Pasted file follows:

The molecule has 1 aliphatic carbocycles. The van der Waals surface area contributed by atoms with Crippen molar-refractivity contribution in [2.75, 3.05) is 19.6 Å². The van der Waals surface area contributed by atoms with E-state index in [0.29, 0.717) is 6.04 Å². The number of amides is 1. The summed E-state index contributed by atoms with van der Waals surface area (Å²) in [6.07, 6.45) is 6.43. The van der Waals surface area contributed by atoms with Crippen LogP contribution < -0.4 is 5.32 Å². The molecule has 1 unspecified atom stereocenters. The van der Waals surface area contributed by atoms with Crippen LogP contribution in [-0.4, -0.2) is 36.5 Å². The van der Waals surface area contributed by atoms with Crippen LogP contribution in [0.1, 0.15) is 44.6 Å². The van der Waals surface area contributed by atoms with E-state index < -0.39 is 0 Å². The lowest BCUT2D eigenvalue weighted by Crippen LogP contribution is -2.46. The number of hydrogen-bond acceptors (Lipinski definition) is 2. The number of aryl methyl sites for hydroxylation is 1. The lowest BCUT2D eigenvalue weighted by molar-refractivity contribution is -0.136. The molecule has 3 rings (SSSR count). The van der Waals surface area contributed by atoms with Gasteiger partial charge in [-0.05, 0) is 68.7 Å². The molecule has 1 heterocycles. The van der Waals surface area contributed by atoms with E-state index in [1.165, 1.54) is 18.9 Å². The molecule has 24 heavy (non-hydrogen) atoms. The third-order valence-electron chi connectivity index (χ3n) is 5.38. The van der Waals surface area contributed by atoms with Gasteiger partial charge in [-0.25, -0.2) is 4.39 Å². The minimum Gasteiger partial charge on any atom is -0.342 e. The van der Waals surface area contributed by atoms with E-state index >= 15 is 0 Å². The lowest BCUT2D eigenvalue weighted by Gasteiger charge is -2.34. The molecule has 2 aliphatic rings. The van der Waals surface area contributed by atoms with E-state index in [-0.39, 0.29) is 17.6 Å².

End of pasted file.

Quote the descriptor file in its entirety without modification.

The molecule has 1 aliphatic carbocycles. The van der Waals surface area contributed by atoms with Crippen molar-refractivity contribution in [2.75, 3.05) is 19.6 Å². The van der Waals surface area contributed by atoms with E-state index in [0.29, 0.717) is 6.04 Å². The number of amides is 1. The summed E-state index contributed by atoms with van der Waals surface area (Å²) in [6.07, 6.45) is 6.43. The van der Waals surface area contributed by atoms with Crippen LogP contribution < -0.4 is 5.32 Å². The molecule has 1 unspecified atom stereocenters. The van der Waals surface area contributed by atoms with Crippen LogP contribution in [-0.4, -0.2) is 36.5 Å². The van der Waals surface area contributed by atoms with Crippen LogP contribution in [0.1, 0.15) is 44.6 Å². The van der Waals surface area contributed by atoms with E-state index < -0.39 is 0 Å². The lowest BCUT2D eigenvalue weighted by Crippen LogP contribution is -2.46. The number of hydrogen-bond acceptors (Lipinski definition) is 2. The number of aryl methyl sites for hydroxylation is 1. The lowest BCUT2D eigenvalue weighted by molar-refractivity contribution is -0.136. The molecule has 3 rings (SSSR count). The van der Waals surface area contributed by atoms with Gasteiger partial charge in [-0.05, 0) is 68.7 Å². The molecule has 1 heterocycles. The van der Waals surface area contributed by atoms with E-state index in [1.165, 1.54) is 18.9 Å². The molecule has 24 heavy (non-hydrogen) atoms. The third-order valence-electron chi connectivity index (χ3n) is 5.38. The van der Waals surface area contributed by atoms with Gasteiger partial charge in [-0.25, -0.2) is 4.39 Å². The minimum Gasteiger partial charge on any atom is -0.342 e. The van der Waals surface area contributed by atoms with E-state index >= 15 is 0 Å². The lowest BCUT2D eigenvalue weighted by Gasteiger charge is -2.34. The molecule has 2 aliphatic rings. The van der Waals surface area contributed by atoms with E-state index in [-0.39, 0.29) is 17.6 Å².